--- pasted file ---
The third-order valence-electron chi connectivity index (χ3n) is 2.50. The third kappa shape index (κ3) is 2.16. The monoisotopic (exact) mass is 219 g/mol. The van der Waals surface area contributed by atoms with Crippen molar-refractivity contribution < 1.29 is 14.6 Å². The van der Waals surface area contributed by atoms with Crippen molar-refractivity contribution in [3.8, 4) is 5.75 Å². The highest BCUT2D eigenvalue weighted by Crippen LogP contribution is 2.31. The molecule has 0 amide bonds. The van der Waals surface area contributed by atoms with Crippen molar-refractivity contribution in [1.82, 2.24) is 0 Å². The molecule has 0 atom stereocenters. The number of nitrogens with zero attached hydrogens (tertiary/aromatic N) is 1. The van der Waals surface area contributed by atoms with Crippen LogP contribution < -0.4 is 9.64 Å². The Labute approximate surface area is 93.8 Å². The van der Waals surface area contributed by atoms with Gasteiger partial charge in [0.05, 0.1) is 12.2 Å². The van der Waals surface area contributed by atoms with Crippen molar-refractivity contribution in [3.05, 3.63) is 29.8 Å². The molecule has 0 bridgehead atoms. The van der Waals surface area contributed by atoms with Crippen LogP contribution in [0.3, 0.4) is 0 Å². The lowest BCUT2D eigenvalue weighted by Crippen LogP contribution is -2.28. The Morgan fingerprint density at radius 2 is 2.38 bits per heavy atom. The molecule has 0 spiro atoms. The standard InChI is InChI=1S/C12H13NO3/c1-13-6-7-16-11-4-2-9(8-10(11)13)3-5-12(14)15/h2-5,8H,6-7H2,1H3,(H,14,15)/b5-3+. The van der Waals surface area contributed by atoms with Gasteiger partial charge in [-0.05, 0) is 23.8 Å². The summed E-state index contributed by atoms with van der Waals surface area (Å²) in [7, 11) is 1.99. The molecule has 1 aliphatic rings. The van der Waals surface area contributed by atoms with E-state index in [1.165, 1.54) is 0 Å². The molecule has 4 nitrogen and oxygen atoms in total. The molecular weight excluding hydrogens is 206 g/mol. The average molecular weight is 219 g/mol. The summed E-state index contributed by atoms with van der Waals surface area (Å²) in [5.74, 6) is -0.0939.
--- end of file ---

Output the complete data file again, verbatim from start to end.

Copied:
The third-order valence-electron chi connectivity index (χ3n) is 2.50. The third kappa shape index (κ3) is 2.16. The monoisotopic (exact) mass is 219 g/mol. The van der Waals surface area contributed by atoms with Crippen molar-refractivity contribution < 1.29 is 14.6 Å². The van der Waals surface area contributed by atoms with Crippen molar-refractivity contribution in [3.8, 4) is 5.75 Å². The highest BCUT2D eigenvalue weighted by Crippen LogP contribution is 2.31. The molecule has 0 amide bonds. The van der Waals surface area contributed by atoms with Crippen molar-refractivity contribution in [1.82, 2.24) is 0 Å². The molecule has 0 atom stereocenters. The number of nitrogens with zero attached hydrogens (tertiary/aromatic N) is 1. The van der Waals surface area contributed by atoms with Crippen LogP contribution < -0.4 is 9.64 Å². The Labute approximate surface area is 93.8 Å². The van der Waals surface area contributed by atoms with Gasteiger partial charge in [0.05, 0.1) is 12.2 Å². The van der Waals surface area contributed by atoms with Crippen molar-refractivity contribution in [3.05, 3.63) is 29.8 Å². The molecule has 0 bridgehead atoms. The van der Waals surface area contributed by atoms with Crippen LogP contribution in [0.3, 0.4) is 0 Å². The lowest BCUT2D eigenvalue weighted by Crippen LogP contribution is -2.28. The Morgan fingerprint density at radius 2 is 2.38 bits per heavy atom. The molecule has 0 spiro atoms. The standard InChI is InChI=1S/C12H13NO3/c1-13-6-7-16-11-4-2-9(8-10(11)13)3-5-12(14)15/h2-5,8H,6-7H2,1H3,(H,14,15)/b5-3+. The van der Waals surface area contributed by atoms with Gasteiger partial charge in [-0.05, 0) is 23.8 Å². The summed E-state index contributed by atoms with van der Waals surface area (Å²) in [7, 11) is 1.99. The molecule has 1 aliphatic rings. The van der Waals surface area contributed by atoms with E-state index in [1.165, 1.54) is 0 Å². The molecule has 4 nitrogen and oxygen atoms in total. The molecular weight excluding hydrogens is 206 g/mol. The average molecular weight is 219 g/mol. The summed E-state index contributed by atoms with van der Waals surface area (Å²) in [5.74, 6) is -0.0939.